On the feast of Pentecost, multi-colored flowers should prevail in the composition; but even then, it should not look chaotic or ill conceived.

“You need to pick a color combination that wouldn't offend the eye. If you have dark burgundy or purple plants (like peonies, for example), we blend in the shades of cream, white, and lemon. The floral designs for Holy Trinity Day should imitate the colors of the native nature of our meadows with its flowers of varying sizes and colors,” notes the expert.

The last bit of Paradise on earth

“Some say the church is boring. It is boring because no one cares for it. That's why it seemingly belongs to others, not ourselves. If only you could bring some flowers or greenery, or take on the burden of decorating the church, it would never seem boring again.”

St. Anatoly of Optina didn’t offer his piece of advice to professional florists or new amateurs, but to all parishioners. For as soon as we take the trouble and do some work, the house of God will become our home as well. A home that is beautiful, cozy, and dear to our heart.

    

Righteous St. John of Kronstadt called flowers “the last bit of Paradise on earth.” Their beauty is fleeting, but the joy they bring will live on in our hearts, along with the sinking feeling of longing for the Heavenly Fatherland. The desire for beauty and harmony is embedded in our hearts. That is why we present those essentially useless, but truly beautiful flowers to each other as a material representation of our feelings and emotions.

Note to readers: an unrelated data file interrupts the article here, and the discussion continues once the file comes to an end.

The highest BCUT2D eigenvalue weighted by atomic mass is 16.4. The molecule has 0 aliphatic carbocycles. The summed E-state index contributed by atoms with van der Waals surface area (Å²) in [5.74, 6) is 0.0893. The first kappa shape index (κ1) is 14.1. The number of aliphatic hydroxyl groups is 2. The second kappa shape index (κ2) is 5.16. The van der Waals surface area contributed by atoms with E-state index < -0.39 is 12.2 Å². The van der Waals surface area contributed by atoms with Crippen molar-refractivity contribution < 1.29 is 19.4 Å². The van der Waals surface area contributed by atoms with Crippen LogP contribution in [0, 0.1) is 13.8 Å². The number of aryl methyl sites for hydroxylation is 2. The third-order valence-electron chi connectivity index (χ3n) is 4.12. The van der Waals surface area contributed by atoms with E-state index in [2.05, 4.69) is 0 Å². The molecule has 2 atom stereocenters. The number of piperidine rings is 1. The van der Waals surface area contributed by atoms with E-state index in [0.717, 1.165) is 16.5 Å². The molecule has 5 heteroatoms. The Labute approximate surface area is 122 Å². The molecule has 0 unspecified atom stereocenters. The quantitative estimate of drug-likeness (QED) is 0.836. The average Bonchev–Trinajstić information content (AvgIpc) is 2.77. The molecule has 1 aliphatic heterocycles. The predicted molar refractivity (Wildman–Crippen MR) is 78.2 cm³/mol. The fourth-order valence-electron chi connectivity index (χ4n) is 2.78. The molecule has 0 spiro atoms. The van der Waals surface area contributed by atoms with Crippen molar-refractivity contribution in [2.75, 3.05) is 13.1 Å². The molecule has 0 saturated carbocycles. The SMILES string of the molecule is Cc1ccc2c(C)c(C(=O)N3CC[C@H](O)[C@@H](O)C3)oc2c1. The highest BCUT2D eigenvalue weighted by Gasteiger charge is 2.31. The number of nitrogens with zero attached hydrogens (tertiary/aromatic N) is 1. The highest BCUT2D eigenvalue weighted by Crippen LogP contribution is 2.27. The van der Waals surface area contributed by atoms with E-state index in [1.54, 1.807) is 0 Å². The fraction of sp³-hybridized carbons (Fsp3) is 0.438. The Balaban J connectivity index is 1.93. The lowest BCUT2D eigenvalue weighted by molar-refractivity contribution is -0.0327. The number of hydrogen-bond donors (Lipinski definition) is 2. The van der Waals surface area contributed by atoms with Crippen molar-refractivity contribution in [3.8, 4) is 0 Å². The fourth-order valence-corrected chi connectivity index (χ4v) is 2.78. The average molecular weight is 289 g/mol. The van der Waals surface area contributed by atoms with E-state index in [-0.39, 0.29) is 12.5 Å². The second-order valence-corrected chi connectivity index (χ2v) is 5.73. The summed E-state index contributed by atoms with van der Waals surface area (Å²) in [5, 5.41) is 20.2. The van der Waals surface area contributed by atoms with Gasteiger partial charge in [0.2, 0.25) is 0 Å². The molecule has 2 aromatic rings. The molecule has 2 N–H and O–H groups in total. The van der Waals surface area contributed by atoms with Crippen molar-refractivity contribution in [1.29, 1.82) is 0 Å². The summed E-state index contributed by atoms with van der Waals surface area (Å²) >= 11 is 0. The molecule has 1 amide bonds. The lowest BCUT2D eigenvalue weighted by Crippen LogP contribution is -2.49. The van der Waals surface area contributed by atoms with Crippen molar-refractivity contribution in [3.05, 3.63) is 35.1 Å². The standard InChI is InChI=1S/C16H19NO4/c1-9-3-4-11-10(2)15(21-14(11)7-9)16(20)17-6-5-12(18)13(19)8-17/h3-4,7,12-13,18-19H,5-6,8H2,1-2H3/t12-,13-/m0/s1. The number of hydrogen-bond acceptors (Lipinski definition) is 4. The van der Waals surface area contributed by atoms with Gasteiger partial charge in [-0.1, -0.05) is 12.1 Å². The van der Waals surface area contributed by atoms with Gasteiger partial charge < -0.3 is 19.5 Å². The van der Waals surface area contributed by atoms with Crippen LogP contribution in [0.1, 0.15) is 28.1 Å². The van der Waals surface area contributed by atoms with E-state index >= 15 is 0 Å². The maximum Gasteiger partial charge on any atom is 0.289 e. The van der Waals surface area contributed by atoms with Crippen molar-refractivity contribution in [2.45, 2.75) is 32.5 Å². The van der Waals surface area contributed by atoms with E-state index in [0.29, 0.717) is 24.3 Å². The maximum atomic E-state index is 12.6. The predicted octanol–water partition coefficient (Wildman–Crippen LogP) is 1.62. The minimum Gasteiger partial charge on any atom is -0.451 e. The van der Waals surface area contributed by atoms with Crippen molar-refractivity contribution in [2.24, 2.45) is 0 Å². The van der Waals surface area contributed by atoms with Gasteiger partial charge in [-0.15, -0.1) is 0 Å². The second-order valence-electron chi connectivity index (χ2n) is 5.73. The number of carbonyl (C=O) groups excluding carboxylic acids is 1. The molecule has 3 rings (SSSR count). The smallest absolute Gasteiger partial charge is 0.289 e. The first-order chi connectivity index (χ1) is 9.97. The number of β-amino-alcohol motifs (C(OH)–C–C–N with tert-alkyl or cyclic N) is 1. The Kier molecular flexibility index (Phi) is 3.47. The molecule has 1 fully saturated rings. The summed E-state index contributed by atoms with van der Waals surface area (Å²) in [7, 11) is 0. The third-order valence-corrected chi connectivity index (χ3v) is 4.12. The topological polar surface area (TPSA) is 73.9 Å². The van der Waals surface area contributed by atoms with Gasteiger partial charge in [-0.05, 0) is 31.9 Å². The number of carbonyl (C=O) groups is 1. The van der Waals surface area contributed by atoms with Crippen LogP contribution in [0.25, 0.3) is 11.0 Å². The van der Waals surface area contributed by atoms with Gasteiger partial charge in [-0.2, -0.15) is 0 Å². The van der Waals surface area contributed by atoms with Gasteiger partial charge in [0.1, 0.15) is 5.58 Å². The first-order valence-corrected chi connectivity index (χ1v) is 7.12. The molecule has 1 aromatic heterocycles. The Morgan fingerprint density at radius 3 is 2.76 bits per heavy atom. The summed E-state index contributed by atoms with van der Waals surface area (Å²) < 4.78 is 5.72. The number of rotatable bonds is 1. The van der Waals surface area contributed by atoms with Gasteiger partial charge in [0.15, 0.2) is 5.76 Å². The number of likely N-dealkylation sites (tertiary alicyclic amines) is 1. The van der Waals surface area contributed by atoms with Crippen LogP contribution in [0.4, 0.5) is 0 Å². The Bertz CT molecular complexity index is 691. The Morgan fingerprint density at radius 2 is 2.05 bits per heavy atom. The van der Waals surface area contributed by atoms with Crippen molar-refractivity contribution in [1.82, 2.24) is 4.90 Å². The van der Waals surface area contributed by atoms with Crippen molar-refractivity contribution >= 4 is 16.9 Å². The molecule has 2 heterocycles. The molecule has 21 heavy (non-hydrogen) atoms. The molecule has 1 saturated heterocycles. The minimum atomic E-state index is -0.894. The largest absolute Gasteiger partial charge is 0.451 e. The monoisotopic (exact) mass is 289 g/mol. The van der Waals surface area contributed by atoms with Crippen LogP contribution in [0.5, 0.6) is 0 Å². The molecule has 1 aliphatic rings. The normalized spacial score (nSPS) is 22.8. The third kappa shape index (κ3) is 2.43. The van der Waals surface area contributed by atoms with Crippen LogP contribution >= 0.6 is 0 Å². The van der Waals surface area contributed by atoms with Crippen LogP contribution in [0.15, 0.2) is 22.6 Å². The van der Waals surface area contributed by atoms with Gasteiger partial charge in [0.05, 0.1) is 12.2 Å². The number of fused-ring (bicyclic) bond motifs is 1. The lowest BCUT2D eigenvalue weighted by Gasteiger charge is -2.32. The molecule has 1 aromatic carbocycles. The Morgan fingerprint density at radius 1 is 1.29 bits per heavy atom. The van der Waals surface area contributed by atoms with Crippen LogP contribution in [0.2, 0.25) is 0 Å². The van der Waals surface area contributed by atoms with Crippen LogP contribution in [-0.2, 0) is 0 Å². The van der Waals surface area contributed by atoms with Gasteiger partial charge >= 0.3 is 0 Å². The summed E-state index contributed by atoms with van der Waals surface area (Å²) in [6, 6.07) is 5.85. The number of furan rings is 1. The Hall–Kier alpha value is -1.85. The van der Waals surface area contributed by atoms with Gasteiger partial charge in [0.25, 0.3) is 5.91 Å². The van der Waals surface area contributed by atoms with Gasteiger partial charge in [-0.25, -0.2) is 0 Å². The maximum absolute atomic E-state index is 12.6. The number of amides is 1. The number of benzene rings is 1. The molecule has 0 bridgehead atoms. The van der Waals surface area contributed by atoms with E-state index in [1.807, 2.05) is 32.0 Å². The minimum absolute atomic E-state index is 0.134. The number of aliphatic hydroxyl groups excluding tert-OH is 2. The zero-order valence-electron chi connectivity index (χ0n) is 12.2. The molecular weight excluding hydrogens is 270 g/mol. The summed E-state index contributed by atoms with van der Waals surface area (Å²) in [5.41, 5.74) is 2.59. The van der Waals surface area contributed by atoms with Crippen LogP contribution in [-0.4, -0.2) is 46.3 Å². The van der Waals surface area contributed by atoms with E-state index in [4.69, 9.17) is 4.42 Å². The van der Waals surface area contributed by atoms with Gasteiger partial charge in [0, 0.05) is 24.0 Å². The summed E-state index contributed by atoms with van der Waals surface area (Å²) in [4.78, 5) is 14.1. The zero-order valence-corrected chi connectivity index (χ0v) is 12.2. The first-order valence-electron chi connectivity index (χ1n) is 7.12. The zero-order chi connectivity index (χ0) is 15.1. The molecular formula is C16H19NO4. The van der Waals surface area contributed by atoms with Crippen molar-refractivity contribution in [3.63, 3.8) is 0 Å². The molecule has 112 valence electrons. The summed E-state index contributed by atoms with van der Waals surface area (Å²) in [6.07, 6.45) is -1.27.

The desire for beauty and harmony is embedded in our hearts

Additionally, each of us, from the point of view of an Orthodox florist, resembles a flower, be it modest or a lush, that makes a composition or adds unique fragrance. Altogether, we create a bouquet of our labors, talents, and most importantly, love of God and people—in short, the Church of Christ.

Marina Schmeleva
Translation by Liubov Ambrose

Pravoslavie.ru

6/15/2022